AB - The scope of this thesis is to propose new inferential tools, based on diffusion process approximations, for the study of the kinetic parameters in auto-regulatory networks. In the first part of this thesis, we study the applicability of the EA methodology to Stochastic Differential Equations (SDEs) which approximate biological systems. In principle EA can be applied to any scalar-valued SDE as long as a transformation (known as Lamperti transform) exists that sets the (new) infinitesimal variance to unity. We explore the numerical limitations of this requirement by considering a biological system that can be expressed as a scalar non-linear SDE. Next, we consider the multidimensional extension of this transformation and we show, with a counterexample, that EA can be applied to a class of SDEs which is wider than the class of reducible diffusions.In the second part of this thesis, we proposed a reparametrization of the kinetic constants that leads to an approximation known as the Linear Noise approximation (LNA). We prove that LNA converges to a linear SDE, as the size of the biological system increases. Since the LNA is a linear SDE, it has a known transition density with parameters given as the solutions of a system of Ordinary Differential Equations (ODEs) which are usually obtained numerically. Furthermore, we compare the LNA's simulation performance to the performance of other (approximate and exact) methods under different modelling scenarios and we relate the performance of the approximate methods to the system size. In addition, we consider LNA as an inferential tool and we use two methods, the Restarting (RE), which we propose, and the Non-Restarting (NR) method, proposed by Komorowski et. al. (2009) to derive the LNA's likelihood. The two methods differ on the initial conditions that they pose in order to solve the underlying ODEs. We compare the performance of the two methods by considering data generated under different scenarios. Finally, we discuss the lnar, a package for the R statistical environment, that we developed to implement the LNA methodology.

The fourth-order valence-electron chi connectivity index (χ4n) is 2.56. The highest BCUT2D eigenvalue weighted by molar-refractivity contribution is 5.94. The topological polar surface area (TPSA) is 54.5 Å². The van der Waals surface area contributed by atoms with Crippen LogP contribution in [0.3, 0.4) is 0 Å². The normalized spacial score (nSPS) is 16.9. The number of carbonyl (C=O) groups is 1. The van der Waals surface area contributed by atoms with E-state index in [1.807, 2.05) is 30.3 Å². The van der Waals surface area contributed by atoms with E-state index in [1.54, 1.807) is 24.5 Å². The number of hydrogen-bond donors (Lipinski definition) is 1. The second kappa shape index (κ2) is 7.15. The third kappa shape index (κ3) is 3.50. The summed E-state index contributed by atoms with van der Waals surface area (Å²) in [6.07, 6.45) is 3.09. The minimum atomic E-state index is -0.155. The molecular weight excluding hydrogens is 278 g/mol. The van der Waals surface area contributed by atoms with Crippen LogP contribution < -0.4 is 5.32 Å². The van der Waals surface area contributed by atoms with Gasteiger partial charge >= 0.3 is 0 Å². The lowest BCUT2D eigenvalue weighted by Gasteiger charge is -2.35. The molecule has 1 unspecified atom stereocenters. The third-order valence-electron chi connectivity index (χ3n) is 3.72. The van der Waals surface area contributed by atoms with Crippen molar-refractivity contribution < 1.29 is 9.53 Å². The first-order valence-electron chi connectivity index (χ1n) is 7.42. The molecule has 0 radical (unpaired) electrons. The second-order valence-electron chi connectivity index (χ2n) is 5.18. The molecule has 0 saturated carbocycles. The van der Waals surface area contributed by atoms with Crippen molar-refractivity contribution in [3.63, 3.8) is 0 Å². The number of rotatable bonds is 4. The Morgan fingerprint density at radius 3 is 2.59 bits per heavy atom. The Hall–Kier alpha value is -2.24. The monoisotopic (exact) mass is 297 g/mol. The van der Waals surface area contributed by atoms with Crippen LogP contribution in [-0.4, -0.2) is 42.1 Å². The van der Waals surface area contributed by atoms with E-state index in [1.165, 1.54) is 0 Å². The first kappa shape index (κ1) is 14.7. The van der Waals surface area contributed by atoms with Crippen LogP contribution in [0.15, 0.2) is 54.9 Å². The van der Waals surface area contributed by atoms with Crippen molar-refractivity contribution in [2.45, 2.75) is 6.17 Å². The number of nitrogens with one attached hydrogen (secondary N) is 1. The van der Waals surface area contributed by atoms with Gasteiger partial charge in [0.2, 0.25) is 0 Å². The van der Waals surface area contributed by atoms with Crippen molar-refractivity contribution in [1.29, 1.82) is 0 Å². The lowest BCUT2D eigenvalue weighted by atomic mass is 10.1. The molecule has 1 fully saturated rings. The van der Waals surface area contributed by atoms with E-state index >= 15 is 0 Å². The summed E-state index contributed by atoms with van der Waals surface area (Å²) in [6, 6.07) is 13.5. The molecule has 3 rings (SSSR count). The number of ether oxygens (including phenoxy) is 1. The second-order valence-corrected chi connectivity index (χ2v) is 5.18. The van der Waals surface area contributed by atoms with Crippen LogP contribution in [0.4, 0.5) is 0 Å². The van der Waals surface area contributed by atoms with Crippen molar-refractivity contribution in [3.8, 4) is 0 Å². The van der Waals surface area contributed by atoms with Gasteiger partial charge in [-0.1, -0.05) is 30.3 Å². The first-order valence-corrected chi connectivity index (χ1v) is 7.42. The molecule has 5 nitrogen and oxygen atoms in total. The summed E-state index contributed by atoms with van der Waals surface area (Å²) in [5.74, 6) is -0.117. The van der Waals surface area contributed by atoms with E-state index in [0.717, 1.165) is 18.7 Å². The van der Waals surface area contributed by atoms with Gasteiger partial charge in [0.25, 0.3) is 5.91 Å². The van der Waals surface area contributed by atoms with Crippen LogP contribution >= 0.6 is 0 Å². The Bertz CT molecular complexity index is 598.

M3 - Doctoral Thesis

PB - Lancaster University

CY - Lancaster

ER -